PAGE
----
Power Pad (1986, NES) – Maybe Nintendo had a premonition about video games being blamed for child obesity in the not-so-distant future, which led the company to develop and release the Power Pad. In some ways, the Power Pad was Wii Fit before Wii Fit was Wii Fit; the idea was to use the Pad to run and jump through a game called World Class Track Meet. However, as acidly pointed out by longtime games writer Seanbaby, the Power Pad was incapable of differentiating between a player’s hands and feet, which led to “Power Pad sessions quickly degenerat[ing] into fat children slapping the mat with their hands and making their track and field guy run so fast they ignite.”

Power Glove (1989, NES) – We know, we know–the Power Glove is “So bad.” Lucas, the antagonist in 1989’s flimsy “Tommy” rip-off, “The Wizard,” wasn’t trying to pitch the Power Glove to audiences when he donned the admittedly slick-looking accessory: He was actually trying to warn us away from the junky peripheral, which was supposed to put players in the game by letting them uppercut Mike Tyson’s jaw with their very own fists. However, using the Power Glove required framing the television set with a L-shaped piece of plastic that was supposed to capture the player’s movements, but slipped off the TV and clattered to the floor more often than not.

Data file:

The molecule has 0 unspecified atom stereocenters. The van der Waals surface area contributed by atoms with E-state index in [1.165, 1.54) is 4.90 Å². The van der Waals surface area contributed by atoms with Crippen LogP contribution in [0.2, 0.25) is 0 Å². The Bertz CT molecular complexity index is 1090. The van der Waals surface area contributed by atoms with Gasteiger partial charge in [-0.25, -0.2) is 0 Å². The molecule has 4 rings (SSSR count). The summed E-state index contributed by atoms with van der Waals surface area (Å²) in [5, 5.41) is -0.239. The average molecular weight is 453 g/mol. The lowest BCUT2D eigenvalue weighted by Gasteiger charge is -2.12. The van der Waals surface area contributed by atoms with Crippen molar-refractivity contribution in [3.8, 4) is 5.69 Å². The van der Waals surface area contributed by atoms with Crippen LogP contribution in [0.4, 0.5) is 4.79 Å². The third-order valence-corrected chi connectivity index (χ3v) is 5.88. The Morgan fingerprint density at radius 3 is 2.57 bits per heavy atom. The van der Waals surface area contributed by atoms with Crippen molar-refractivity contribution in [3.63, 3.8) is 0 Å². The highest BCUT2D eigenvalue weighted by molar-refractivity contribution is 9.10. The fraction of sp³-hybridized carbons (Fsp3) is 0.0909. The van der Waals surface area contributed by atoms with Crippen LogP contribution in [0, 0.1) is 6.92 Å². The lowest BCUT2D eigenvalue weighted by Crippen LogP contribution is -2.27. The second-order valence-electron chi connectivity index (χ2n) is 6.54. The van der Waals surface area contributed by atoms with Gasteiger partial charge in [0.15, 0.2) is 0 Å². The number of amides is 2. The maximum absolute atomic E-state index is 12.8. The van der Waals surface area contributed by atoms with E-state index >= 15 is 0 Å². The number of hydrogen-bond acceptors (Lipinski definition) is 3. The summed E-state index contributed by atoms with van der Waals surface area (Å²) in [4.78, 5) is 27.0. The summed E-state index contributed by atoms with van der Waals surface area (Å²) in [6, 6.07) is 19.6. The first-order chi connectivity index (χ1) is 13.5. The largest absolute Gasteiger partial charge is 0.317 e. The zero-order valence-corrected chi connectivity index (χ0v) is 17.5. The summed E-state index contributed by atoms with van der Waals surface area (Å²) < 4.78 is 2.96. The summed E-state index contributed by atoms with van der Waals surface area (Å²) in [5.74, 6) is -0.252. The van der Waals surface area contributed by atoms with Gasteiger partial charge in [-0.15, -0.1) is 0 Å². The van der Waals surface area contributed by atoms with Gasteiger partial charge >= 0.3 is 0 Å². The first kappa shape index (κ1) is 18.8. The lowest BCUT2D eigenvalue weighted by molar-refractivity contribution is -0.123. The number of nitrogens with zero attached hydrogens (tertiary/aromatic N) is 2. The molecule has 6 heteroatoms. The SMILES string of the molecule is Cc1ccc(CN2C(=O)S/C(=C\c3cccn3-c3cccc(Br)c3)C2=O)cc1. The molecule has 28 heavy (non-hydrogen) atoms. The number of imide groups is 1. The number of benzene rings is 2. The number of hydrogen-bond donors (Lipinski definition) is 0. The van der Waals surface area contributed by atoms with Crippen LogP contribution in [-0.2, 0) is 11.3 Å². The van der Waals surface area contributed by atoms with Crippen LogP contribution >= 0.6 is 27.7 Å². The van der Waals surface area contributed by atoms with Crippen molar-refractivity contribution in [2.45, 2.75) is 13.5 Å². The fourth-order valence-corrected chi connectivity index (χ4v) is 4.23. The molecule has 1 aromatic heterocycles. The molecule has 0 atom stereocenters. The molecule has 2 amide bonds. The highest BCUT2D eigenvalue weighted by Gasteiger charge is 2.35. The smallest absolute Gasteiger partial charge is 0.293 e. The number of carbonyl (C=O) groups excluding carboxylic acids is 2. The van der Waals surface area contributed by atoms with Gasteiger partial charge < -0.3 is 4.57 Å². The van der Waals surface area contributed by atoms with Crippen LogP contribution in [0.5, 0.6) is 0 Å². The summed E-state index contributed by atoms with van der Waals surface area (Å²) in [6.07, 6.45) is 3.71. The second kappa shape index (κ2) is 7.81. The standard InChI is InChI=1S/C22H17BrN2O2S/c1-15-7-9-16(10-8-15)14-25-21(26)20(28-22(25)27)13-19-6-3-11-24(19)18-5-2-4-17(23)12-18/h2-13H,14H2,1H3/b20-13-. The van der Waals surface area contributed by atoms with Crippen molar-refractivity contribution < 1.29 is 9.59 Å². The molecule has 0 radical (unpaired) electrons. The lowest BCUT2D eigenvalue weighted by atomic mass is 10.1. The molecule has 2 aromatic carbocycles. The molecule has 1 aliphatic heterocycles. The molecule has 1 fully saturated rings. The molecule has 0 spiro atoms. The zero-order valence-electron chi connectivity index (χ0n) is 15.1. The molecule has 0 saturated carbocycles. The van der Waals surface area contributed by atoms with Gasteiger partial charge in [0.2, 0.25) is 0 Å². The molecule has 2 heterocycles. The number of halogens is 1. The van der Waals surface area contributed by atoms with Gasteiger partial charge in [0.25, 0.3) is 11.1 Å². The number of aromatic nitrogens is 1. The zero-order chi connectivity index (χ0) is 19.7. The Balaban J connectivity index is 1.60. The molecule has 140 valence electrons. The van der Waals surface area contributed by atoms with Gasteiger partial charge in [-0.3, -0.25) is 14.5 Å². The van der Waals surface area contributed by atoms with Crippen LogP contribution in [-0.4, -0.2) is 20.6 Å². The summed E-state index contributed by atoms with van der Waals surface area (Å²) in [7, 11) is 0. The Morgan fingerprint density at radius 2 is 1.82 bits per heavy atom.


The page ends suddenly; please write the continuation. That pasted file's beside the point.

U-Force (1989, NES) – The U-Force, which looked not unlike the fold-open plastic board for Battleship, was, according to its ad, “So hot, no one [could] touch it.” Players waved their hands through a “power field” that was theoretically supposed to sense their movements and use them to make Mega Man go. Key word: “Theoretically.” U-Force was an engineering disaster, though it was admittedly quite smooth and pleasant to the touch.